Business week picks up the story of the graduation remarks given by Indra Nooyi at the Columbia Univeristy MBA graduation ceremony this past Sunday: “Bloggers finger a new victim.” Business Week also posts the text of the speech.
Business Week commentator Diane Brady levels criticism at all involved, asserting that Ms. Nooyi “should have known her remarks would grab attention” even though her speech “borders on pablum in this country of raging opinions.” Brady also finds Ms. Nooyi “funny (if a little forced) and quite measured in her analogy.” She finds PepsiCo guilty of “hemming and hawing.”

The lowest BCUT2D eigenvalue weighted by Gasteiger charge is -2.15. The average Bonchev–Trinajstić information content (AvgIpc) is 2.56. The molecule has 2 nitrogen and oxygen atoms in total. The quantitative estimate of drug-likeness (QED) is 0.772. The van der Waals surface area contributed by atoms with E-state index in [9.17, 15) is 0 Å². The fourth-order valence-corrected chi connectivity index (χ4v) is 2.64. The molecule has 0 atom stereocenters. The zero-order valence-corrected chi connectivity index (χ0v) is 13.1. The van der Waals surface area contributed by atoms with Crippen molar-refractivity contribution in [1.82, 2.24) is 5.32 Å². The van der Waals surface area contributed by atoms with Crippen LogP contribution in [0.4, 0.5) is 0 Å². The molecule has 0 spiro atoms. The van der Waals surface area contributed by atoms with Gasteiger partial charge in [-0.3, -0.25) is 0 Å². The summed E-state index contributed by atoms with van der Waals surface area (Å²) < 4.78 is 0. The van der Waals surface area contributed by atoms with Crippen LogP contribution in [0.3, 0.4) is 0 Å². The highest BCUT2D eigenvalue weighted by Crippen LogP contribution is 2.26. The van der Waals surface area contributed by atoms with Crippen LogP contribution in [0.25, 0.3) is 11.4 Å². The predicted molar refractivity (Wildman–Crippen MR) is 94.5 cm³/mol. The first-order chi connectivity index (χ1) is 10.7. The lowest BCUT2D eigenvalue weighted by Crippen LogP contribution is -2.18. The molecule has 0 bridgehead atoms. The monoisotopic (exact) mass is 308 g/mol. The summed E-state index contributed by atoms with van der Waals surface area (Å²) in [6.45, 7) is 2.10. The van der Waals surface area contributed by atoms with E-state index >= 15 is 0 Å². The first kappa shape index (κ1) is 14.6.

Brady characterizes criticism of Nooyi’s speech by us and others as “blog outrage” and “noise in cyberspace,” partially quoting something I wrote here that requires a little more elaboration to make sense. Brady unfairly summarizes one strand of criticism as asserting that Nooyi’s remarks constituted “a direct slap at U.S. troops.”
Brady concludes that “it’s a shame that one executive’s carefully worded opinion at a college speech should prompt such a backlash, then a mea culpa.” The story’s subhead nevertheless finds Ms. Nooyi’s hand analogy “inept” rather than “carefully worded.”
Ms. Brady’s commentary at 30,000 feet from the remarks and the criticism pretends to a kind of Swedish, Hans Blixian neutrality in the matter. It’s the kind of neutrality that places bloggers (and their readers) in the shoes of the United States. As such, it’s a neutrality that leans rather obviously against the United States. If that’s a fair comparison, we’ll proudly take the criticism.
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